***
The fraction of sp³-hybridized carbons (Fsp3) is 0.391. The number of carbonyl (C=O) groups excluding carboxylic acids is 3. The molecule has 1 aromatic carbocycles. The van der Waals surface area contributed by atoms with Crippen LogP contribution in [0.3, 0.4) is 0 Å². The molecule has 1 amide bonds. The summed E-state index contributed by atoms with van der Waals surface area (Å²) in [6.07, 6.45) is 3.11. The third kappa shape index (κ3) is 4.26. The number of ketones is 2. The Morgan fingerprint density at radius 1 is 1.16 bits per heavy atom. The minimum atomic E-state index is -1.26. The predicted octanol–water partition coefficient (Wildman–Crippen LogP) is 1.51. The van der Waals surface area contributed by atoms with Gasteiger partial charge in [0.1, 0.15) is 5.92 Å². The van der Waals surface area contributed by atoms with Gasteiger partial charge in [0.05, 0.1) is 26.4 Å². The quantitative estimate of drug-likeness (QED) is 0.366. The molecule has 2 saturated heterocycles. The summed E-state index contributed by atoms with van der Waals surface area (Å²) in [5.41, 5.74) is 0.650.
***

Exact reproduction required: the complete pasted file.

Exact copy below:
The fraction of sp³-hybridized carbons (Fsp3) is 0.391. The number of carbonyl (C=O) groups excluding carboxylic acids is 3. The molecule has 1 aromatic carbocycles. The van der Waals surface area contributed by atoms with Crippen LogP contribution in [0.3, 0.4) is 0 Å². The molecule has 1 amide bonds. The summed E-state index contributed by atoms with van der Waals surface area (Å²) in [6.07, 6.45) is 3.11. The third kappa shape index (κ3) is 4.26. The number of ketones is 2. The Morgan fingerprint density at radius 1 is 1.16 bits per heavy atom. The minimum atomic E-state index is -1.26. The predicted octanol–water partition coefficient (Wildman–Crippen LogP) is 1.51. The van der Waals surface area contributed by atoms with Gasteiger partial charge in [0.1, 0.15) is 5.92 Å². The van der Waals surface area contributed by atoms with Gasteiger partial charge in [0.05, 0.1) is 26.4 Å². The quantitative estimate of drug-likeness (QED) is 0.366. The molecule has 2 saturated heterocycles. The summed E-state index contributed by atoms with van der Waals surface area (Å²) in [5.41, 5.74) is 0.650.